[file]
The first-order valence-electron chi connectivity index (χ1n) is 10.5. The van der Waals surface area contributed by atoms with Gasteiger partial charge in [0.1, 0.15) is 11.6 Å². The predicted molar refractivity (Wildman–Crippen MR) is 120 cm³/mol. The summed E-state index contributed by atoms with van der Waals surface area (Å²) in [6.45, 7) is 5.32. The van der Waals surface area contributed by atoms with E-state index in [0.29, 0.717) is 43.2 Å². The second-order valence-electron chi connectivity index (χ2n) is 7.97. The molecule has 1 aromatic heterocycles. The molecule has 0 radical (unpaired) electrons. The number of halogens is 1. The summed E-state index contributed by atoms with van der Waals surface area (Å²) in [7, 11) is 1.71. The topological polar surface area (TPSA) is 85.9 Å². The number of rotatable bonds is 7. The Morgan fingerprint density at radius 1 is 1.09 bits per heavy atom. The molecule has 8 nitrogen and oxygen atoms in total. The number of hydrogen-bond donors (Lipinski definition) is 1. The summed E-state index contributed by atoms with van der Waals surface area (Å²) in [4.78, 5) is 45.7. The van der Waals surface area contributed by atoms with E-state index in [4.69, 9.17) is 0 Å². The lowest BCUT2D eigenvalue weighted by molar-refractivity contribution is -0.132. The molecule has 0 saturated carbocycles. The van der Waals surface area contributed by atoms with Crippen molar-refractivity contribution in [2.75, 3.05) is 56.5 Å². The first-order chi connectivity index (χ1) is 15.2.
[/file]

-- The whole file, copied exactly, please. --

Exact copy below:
The first-order valence-electron chi connectivity index (χ1n) is 10.5. The van der Waals surface area contributed by atoms with Gasteiger partial charge in [0.1, 0.15) is 11.6 Å². The predicted molar refractivity (Wildman–Crippen MR) is 120 cm³/mol. The summed E-state index contributed by atoms with van der Waals surface area (Å²) in [6.45, 7) is 5.32. The van der Waals surface area contributed by atoms with E-state index in [0.29, 0.717) is 43.2 Å². The second-order valence-electron chi connectivity index (χ2n) is 7.97. The molecule has 1 aromatic heterocycles. The molecule has 0 radical (unpaired) electrons. The number of halogens is 1. The summed E-state index contributed by atoms with van der Waals surface area (Å²) in [7, 11) is 1.71. The topological polar surface area (TPSA) is 85.9 Å². The number of rotatable bonds is 7. The Morgan fingerprint density at radius 1 is 1.09 bits per heavy atom. The molecule has 8 nitrogen and oxygen atoms in total. The number of hydrogen-bond donors (Lipinski definition) is 1. The summed E-state index contributed by atoms with van der Waals surface area (Å²) in [4.78, 5) is 45.7. The van der Waals surface area contributed by atoms with E-state index in [4.69, 9.17) is 0 Å². The lowest BCUT2D eigenvalue weighted by molar-refractivity contribution is -0.132. The molecule has 0 saturated carbocycles. The van der Waals surface area contributed by atoms with Crippen molar-refractivity contribution in [2.75, 3.05) is 56.5 Å². The first-order chi connectivity index (χ1) is 15.2.